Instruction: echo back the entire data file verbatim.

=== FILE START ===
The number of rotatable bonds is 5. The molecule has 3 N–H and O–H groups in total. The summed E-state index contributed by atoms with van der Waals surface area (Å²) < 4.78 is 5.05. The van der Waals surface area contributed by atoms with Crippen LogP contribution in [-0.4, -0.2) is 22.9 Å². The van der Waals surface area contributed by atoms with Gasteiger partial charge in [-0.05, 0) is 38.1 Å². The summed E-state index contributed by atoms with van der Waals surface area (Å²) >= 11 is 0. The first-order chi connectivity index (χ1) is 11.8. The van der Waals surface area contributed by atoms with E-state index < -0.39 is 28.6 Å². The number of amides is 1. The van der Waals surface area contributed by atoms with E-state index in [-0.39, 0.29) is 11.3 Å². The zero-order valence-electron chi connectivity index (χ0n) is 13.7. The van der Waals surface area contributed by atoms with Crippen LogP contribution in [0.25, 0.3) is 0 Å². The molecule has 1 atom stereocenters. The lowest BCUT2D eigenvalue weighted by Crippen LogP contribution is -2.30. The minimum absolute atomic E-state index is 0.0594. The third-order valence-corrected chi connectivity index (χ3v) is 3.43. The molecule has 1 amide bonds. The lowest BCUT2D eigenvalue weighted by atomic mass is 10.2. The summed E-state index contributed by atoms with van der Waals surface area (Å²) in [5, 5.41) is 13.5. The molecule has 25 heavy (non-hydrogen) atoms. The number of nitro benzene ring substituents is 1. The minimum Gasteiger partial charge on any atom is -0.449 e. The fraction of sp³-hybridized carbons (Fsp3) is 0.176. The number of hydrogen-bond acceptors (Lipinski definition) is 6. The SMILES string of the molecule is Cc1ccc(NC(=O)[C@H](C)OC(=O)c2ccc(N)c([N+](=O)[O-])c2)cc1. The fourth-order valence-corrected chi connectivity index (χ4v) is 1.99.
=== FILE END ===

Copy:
The number of rotatable bonds is 5. The molecule has 3 N–H and O–H groups in total. The summed E-state index contributed by atoms with van der Waals surface area (Å²) < 4.78 is 5.05. The van der Waals surface area contributed by atoms with Crippen LogP contribution in [-0.4, -0.2) is 22.9 Å². The van der Waals surface area contributed by atoms with Gasteiger partial charge in [-0.05, 0) is 38.1 Å². The summed E-state index contributed by atoms with van der Waals surface area (Å²) >= 11 is 0. The first-order chi connectivity index (χ1) is 11.8. The van der Waals surface area contributed by atoms with E-state index < -0.39 is 28.6 Å². The number of amides is 1. The van der Waals surface area contributed by atoms with E-state index in [-0.39, 0.29) is 11.3 Å². The zero-order valence-electron chi connectivity index (χ0n) is 13.7. The van der Waals surface area contributed by atoms with Crippen LogP contribution in [0.25, 0.3) is 0 Å². The molecule has 1 atom stereocenters. The lowest BCUT2D eigenvalue weighted by Crippen LogP contribution is -2.30. The minimum absolute atomic E-state index is 0.0594. The third-order valence-corrected chi connectivity index (χ3v) is 3.43. The molecule has 1 amide bonds. The lowest BCUT2D eigenvalue weighted by atomic mass is 10.2. The summed E-state index contributed by atoms with van der Waals surface area (Å²) in [5, 5.41) is 13.5. The molecule has 25 heavy (non-hydrogen) atoms. The number of nitro benzene ring substituents is 1. The minimum Gasteiger partial charge on any atom is -0.449 e. The fraction of sp³-hybridized carbons (Fsp3) is 0.176. The number of hydrogen-bond acceptors (Lipinski definition) is 6. The SMILES string of the molecule is Cc1ccc(NC(=O)[C@H](C)OC(=O)c2ccc(N)c([N+](=O)[O-])c2)cc1. The fourth-order valence-corrected chi connectivity index (χ4v) is 1.99.